The cylindrical head of the ring domed rivets expands radially on setting of the rivet to tightly engage the cylindrical counterbore in the workpiece when the counterbore is of proper depth, with the head of the set rivet generally being within the limits for aerodynamic usage without shaving of the head. At the same time the conical section of the rivet is generally in firm engagement with the frustro-conical tapered section of the hole in the workpiece, giving the desired strength and fatigue resistance for the set rivet. However sometimes the first counterbore (and thus the tapered section) of the hole in the workpiece is drilled too deeply. In such cases when a ring domed rivet is installed in such a deep counterbore, the periphery of the head remains substantially flush with the top of the workpiece and the head is flattened to at least somewhat radially expand the head so that the resulting installation has substantially the same appearance as a dimensionally correct and properly installed ring domed rivet in a dimensionally correct counterbored hole in the workpiece.
However in the case of the rivet set in the deep counterbore, the rivet becomes forced upward off of the conical portion of the counterbore, leaving a small gap between the tapered portion of the counterbore and the tapered section of the rivet head. This small gap allows the parts to move relative to each other under repetitive stress and vibration, resulting in a loosening of the head and the development of a fuel leak therearound. Accordingly, with these prior art rivets the only way to assure a proper joint is to first assure that the counterbored holes in the workpiece are within specification tolerances to start with by appropriate inspection thereof. The inability to inspect for this condition after the setting of the rivet is a substantial disadvantage however, as there is no opportunity to detect a lack of inspection of the holes or alternatively, an improper inspection thereof, after the ring dome rivets have been set. Accordingly, one of the primary objects of the present invention is to provide an expanding head rivet for fuel sealing and similar applications which can be inspected after the setting of the rivet so as to reveal an excessively deep counterbore as opposed to a proper counterbore, and for that matter to also reveal a shallow counterbore, all in a rivet which when properly installed in a proper counterbore will not require shaving in aerodynamic applications. The same will also occur with the center domed rivets of U.S Pat. No. 4,000,680, as the dome is almost entirely within the shank diameter.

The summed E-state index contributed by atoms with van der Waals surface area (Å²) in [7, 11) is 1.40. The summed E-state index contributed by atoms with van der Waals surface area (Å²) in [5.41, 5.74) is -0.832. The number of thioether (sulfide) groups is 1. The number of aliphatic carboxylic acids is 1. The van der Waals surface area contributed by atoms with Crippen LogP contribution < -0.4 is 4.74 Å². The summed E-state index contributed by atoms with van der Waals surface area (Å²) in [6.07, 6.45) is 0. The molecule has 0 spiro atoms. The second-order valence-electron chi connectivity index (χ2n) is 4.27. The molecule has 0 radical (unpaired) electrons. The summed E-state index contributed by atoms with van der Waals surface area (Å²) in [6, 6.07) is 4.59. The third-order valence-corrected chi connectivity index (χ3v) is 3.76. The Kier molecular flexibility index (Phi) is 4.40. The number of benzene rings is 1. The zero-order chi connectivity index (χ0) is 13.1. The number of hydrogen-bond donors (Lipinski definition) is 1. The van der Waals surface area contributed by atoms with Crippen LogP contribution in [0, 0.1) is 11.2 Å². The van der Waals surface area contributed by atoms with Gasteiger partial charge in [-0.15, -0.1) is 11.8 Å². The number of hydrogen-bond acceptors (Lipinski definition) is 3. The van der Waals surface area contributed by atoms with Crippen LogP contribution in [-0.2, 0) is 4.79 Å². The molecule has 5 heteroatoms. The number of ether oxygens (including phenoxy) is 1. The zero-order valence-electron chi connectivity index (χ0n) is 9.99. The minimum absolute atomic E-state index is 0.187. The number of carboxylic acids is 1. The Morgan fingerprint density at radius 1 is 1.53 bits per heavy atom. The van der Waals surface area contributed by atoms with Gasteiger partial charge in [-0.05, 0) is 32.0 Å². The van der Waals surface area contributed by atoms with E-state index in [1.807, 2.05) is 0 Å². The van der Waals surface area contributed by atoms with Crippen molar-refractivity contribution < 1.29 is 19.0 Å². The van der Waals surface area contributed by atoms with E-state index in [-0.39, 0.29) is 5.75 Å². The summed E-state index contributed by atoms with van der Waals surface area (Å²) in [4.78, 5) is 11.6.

In addition to the foregoing prior art, also relevant for background purposes are U.S. Pat. Nos. 3,526,032, 3,747,467, 3,927,458, and 4,004,484. Also relevant are the following foreign patents: Russian Patent No. 516,848, German Patent No. 707,103, Russian Patent No. 409,016 and Russian Patent No. 517,709.